Re: Tagalog & trigger idea: I'd like comments. :)
|From:||H. S. Teoh <hsteoh@...>|
|Date:||Tuesday, November 16, 2004, 19:09|
On Tue, Nov 16, 2004 at 11:08:50AM -0500, Sally Caves wrote:
> Does Tatari Faran have traces of triggerishness? Teoh? You readin' this?
I'm not sure I'm confident enough about my understanding of triggers
to state beyond doubt whether Tatari Faran is triggerish or not.
Nevertheless, as far as I understand, it does exhibit similar
A Tatari Faran utterance consists of a verb modified by a set of core
NP's. Each core NP is marked with a case marker which determines its
role with respect to the action described by the verb. Let's make
this more concrete by considering an example: the verb _kira ... esan_
means "to give". Given this verb, there are 3 roles that can be filled
by NPs: the giver, the recipient, and the gift. Let's suppose we have
NP's for all three roles. Let's say the giver is _kiran_, "young man",
the recipient is "diru", young lady, and the gift is _firasa_,
At this point, it should be noted that the *order* in which these NPs
appear is, for now, unimportant. What is important is which roles they
fill, rather than what order they appear in. The case marking on each
NP is determined *solely* by its semantic role in relation to the
verb. With the verb _kira_, "to give", the giver is always marked with
the originative case. Therefore, _kiran_ would be marked with the
postposition _ka_ (the masculine originative marker). Hence, the giver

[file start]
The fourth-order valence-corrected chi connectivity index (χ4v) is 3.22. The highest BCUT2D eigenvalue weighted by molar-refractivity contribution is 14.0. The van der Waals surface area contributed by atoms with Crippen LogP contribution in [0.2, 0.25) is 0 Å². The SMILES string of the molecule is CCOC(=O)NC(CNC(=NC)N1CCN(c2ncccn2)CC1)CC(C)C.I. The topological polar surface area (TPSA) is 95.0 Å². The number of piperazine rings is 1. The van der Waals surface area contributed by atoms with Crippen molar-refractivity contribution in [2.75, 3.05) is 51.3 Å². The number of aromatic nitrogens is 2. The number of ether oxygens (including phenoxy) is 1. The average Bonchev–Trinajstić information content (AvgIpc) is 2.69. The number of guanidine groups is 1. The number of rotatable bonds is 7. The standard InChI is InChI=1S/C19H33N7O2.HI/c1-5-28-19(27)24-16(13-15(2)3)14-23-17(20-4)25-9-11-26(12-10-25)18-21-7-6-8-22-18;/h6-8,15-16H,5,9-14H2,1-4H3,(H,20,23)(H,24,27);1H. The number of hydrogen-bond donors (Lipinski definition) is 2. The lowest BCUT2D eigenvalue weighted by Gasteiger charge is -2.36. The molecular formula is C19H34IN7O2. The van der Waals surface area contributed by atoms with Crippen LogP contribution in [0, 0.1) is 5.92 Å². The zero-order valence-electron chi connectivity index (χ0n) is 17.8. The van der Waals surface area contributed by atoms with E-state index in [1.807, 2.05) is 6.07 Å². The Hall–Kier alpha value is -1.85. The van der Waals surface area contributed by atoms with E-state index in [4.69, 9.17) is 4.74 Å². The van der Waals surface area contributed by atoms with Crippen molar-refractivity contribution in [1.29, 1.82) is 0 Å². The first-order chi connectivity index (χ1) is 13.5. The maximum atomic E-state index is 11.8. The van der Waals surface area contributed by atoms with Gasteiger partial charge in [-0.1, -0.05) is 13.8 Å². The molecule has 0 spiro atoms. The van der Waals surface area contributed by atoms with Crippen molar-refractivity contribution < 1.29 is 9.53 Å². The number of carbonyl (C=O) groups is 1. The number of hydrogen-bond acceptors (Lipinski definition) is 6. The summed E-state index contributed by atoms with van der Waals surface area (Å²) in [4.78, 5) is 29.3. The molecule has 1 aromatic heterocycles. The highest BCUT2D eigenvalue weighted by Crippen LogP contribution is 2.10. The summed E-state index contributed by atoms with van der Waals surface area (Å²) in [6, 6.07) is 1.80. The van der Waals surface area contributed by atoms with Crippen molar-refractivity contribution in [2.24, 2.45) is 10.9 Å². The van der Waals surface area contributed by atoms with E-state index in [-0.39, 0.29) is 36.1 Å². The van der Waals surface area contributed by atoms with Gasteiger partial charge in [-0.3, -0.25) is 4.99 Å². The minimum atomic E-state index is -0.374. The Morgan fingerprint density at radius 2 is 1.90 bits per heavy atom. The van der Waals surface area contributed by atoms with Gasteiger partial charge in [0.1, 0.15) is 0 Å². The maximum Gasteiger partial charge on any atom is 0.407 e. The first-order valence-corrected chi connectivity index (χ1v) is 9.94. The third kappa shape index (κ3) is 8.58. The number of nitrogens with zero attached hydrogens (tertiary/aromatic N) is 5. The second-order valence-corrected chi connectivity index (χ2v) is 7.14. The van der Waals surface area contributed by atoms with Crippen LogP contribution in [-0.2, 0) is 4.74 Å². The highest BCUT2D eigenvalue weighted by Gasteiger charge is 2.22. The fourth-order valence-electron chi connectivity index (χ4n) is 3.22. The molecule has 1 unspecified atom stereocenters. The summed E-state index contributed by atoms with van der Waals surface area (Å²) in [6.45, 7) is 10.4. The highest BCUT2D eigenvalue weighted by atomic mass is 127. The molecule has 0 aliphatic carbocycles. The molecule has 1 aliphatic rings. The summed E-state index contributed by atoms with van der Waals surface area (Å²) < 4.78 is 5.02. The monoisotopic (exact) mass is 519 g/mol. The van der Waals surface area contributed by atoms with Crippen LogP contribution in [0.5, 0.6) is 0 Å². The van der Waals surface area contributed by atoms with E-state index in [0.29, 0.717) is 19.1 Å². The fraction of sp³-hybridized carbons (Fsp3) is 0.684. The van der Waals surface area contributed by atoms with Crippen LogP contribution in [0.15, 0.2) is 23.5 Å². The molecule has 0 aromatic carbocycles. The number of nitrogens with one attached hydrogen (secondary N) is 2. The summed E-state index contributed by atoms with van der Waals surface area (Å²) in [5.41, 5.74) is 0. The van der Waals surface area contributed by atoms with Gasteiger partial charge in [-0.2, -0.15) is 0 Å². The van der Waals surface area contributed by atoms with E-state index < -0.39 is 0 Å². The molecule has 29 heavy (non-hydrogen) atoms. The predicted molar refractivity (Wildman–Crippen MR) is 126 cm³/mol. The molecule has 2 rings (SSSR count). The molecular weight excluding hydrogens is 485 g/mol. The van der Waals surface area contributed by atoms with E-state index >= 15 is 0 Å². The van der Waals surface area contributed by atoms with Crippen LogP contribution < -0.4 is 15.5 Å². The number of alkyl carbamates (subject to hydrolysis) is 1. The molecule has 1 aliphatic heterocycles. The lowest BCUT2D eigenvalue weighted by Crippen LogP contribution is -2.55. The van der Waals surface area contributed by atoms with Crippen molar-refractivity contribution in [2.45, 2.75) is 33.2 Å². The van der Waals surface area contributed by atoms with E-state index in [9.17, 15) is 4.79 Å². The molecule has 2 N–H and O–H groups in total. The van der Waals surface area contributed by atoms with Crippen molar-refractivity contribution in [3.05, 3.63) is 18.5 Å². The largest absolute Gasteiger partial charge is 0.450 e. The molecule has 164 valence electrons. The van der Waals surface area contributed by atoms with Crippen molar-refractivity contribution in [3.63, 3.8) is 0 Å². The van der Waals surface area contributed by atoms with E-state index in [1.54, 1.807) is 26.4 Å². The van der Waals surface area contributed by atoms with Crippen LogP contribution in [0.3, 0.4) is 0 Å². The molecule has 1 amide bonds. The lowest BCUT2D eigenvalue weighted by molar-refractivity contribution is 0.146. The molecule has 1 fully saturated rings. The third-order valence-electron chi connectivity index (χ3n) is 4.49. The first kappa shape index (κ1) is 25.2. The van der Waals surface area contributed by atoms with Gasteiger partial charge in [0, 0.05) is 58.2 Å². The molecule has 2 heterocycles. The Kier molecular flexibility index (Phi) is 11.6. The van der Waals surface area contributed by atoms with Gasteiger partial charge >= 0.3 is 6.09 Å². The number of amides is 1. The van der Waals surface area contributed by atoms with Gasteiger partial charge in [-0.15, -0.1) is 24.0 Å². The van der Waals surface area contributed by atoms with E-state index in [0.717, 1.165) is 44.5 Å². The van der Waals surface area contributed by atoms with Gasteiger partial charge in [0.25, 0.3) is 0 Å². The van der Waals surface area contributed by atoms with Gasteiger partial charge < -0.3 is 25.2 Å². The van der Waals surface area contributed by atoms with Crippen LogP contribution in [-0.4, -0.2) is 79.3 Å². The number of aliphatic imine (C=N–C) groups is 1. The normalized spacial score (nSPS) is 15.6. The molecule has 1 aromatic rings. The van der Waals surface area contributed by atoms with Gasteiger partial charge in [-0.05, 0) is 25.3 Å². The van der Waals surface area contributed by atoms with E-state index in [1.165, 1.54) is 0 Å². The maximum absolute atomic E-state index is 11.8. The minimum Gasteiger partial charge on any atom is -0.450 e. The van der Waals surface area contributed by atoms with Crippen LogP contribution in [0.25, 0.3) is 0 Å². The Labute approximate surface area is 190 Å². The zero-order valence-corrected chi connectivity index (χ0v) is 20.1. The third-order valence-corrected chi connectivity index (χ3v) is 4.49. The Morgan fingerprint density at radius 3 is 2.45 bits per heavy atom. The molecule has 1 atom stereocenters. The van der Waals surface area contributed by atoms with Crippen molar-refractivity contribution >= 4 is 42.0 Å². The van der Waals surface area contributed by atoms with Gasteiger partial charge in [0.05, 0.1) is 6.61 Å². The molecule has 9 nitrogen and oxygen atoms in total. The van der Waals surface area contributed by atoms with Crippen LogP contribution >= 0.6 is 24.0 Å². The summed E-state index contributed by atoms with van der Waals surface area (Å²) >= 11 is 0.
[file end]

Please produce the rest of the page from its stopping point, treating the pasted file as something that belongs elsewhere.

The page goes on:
NP is _kiran ka_. The recipient is always marked with the receptive
case; hence the recipient NP is _diru nei_ (_nei_ is the feminine
receptive marker). The gift is always marked with the conveyant case,
so its corresponding NP is _firasa sei_ (_sei_ is the feminine
conveyant marker - flowers are grammatically feminine).
Now, given the verb ("to give"), and the 3 NPs filling its 3 semantic
roles, there are several different ways of realizing it as a sentence
in Tatari Faran. Here is where the "triggeriness" comes in: as long as
we keep to the same verb and the same set of NPs, the *factual
content* of the utterance does not change. However, the *emphasis* may
change. In Tatari Faran, one of the NPs in a given utterance is made
the "subject" (i.e. trigger, in the Tagalog sense), or the center of
attention, one might say. This NP will always be the first NP to
appear in the sentence. In the indicative mood, this NP precedes the
verb, whereas the other NPs follow the verb. For example:
kiran ka kira firasa sei diru nei esan.
young_man ORG give flower CVY young_lady RCP COMPL
"The young man gives (a flower/flowers) to the young lady."
(_esan_ is the verb complement, which is not relevant to our present
In this particular sentence, "young man" is made the "subject", the
center of attention. Hence, another way to translate this might be:
"It is the young man who gives flowers to the young lady."
This happens to be in the familiar English word order. But let's now